Mahmood Hussain, faster than Fazal, took some time to find his form on pitches which rarely helped him. He finished in splendid fashion, dismissing twenty-one batsmen in the last four matches, and in The Oval triumph he took five wickets, four in the first innings. Shuja and Zulfiqar Ahmed were the leading spin bowlers. Shuja, a left-hander, sometimes proved costly, but he never hesitated to buy his wickets. He also bowled for extremely long spells, particularly in the absence of Fazal. The off-breaks of Zulfiqar often caused trouble because of a peculiar deceptive action. When he tried an occasional leg-break there seemed little change in his delivery and batsmen were compelled to watch the ball with care. More was expected from the young leg-spin bowler Khalid Hassan, but he never really settled down to English conditions. He appeared to bowl a little too fast and his length and direction suffered. When appearing in the second Test at Nottingham before he reached 17 years of age, Khalid Hassan became the youngest Test cricketer in history. Kardar, often troubled by strain, bowled little.
The brothers Wazir and Hanif Mohammad finished first and second in the batting averages, but Hanif was by far the best batsman in the party. At first almost purely defensive, he later blossomed into a most attractive opening batsman, bringing off delightful all-round strokes with a power his slight build belied. He made nearly 300 more runs than anyone else on the tour. Wazir broke a finger in his second innings, but recovered splendidly and became a valuable middle-of-the order batsman, with determination and strong defence which proved very necessary when too many batsmen threw away their wickets by recklessness.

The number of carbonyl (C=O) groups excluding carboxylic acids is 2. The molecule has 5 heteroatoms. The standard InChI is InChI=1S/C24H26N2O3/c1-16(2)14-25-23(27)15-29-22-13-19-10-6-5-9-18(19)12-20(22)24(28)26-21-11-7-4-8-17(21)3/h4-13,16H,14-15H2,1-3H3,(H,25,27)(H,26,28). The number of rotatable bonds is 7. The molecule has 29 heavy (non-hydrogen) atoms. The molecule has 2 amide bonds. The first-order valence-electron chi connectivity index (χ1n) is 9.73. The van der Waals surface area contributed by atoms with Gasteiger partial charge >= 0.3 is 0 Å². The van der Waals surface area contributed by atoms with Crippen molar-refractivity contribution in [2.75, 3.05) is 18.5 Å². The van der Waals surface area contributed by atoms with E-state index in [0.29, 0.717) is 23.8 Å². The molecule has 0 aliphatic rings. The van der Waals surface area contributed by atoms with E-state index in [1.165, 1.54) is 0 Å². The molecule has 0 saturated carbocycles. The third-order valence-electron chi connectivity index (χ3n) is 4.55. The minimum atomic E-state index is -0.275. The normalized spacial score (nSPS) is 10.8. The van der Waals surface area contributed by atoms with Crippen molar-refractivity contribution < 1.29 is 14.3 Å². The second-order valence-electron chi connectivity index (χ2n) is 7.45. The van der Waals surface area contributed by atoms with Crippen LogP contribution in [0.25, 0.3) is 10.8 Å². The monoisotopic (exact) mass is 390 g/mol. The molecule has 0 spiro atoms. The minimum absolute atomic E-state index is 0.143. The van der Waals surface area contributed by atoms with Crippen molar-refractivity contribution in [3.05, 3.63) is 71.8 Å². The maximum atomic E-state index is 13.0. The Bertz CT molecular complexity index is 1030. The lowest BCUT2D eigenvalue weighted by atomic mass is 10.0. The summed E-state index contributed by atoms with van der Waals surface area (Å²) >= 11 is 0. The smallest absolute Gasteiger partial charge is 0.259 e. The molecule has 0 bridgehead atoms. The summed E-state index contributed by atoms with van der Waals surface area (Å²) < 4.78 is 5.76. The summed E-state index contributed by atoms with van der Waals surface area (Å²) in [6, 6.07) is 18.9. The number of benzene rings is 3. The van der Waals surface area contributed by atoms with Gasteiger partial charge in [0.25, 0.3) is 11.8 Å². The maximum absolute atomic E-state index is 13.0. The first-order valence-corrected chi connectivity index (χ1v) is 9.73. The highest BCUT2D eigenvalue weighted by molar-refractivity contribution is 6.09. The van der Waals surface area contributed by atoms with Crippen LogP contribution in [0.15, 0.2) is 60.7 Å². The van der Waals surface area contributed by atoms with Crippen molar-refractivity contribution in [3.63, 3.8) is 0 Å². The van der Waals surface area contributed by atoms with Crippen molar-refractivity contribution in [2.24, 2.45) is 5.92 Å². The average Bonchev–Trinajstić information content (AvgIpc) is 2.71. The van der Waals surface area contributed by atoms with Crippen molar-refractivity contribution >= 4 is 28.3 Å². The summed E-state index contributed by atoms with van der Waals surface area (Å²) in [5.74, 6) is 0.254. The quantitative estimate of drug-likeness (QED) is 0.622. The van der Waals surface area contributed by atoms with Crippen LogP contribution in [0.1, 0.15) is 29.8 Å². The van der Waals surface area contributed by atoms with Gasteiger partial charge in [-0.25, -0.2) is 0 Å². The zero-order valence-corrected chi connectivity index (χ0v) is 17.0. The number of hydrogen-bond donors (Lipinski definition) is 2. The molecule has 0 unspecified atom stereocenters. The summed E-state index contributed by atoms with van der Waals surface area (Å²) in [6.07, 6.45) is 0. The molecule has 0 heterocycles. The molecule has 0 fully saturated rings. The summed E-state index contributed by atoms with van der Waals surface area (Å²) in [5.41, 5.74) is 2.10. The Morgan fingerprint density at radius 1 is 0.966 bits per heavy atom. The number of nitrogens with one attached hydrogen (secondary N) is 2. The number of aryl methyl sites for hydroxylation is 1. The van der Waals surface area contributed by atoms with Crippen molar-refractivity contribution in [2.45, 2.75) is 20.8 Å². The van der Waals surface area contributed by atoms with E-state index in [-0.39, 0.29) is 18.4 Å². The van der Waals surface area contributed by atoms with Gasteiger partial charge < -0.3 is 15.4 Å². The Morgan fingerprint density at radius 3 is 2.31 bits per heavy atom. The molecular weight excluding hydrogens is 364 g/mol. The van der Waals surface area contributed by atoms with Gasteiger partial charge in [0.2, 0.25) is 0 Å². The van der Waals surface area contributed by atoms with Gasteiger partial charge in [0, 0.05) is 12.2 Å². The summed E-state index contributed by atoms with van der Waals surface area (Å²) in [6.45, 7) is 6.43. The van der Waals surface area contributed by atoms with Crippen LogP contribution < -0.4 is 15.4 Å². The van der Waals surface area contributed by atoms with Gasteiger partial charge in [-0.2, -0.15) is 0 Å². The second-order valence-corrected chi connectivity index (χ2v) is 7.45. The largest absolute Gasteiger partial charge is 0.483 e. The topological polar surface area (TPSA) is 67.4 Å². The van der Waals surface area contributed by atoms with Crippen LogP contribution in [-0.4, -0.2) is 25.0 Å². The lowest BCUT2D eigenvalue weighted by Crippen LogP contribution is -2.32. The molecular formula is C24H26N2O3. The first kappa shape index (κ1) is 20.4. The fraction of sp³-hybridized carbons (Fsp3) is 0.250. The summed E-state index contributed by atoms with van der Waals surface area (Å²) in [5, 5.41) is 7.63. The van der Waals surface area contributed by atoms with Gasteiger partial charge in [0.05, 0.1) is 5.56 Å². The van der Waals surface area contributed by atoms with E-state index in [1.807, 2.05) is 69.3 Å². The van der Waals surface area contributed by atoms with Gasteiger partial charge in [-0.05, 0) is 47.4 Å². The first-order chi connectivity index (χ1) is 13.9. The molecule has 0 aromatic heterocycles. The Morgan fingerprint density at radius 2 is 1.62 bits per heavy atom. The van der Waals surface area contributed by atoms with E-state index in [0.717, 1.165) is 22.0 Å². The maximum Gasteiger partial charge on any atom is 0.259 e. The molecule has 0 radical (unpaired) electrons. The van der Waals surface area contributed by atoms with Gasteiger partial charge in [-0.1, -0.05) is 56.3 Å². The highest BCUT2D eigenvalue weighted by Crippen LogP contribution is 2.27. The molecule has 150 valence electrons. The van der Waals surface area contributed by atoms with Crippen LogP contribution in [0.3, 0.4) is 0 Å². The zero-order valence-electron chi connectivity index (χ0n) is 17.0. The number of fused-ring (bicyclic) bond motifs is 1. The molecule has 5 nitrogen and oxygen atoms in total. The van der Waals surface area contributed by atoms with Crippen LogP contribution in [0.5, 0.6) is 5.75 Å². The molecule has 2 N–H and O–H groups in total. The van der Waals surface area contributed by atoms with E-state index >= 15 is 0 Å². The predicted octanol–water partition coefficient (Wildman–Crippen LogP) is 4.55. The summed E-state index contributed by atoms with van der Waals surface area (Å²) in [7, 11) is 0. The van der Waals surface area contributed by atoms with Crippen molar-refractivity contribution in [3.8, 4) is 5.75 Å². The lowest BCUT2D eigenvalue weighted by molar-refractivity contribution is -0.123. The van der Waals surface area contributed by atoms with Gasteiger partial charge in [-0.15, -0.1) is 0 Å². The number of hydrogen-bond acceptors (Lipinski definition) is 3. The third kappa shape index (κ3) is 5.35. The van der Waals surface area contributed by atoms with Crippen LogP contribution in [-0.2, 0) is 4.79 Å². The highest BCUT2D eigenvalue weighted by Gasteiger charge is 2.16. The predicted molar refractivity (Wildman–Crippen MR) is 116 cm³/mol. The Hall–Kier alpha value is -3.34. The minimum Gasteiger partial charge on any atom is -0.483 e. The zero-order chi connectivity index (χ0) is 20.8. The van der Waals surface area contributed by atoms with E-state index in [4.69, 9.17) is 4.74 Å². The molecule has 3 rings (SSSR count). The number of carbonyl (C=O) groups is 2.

Maqsood, a natural hitter with a good eye, often delighted crowds by his aggressiveness. In his first match at Worcester Maqsood hit a century in 100 minutes and another hundred came in the third game at Leicester, but afterwards he faded somewhat. Waqar, the stylist of the side, had the opposite experience. He began so badly that not until the seventh innings did he reach double figures, but thereafter he showed his best form and when set he looked a grand player, with the flowing drive his best stroke. Alim-ud-Din, regular opening partner to Hanif, started with centuries in his first two matches and scored over 700 runs by the middle of June, but was later worried by internal trouble which kept him out of the game for a month.
Imtiaz did not do as well as expected with the bat and not until the last fixture did he complete a century, but 96 on his first appearance at Lord"s showed him to be an excellent batsman. Kardar played a brilliant innings of 139 in an unsuccessful effort to save defeat from Yorkshire and a number of other useful efforts came from him, but like many of his colleagues he lacked consistency.
Kardar"s knowledge of English players and conditions, learned while at Oxford and with Warwickshire, served him well as captain. He made few mistakes and led the side in a quiet, orthodox manner. Fida Hussain, the manager, and Salah-ud-Din, his assistant, also played important roles in the success of the tour. Despite the bad weather, the Pakistanis took back a fair profit and they left behind them happy memories.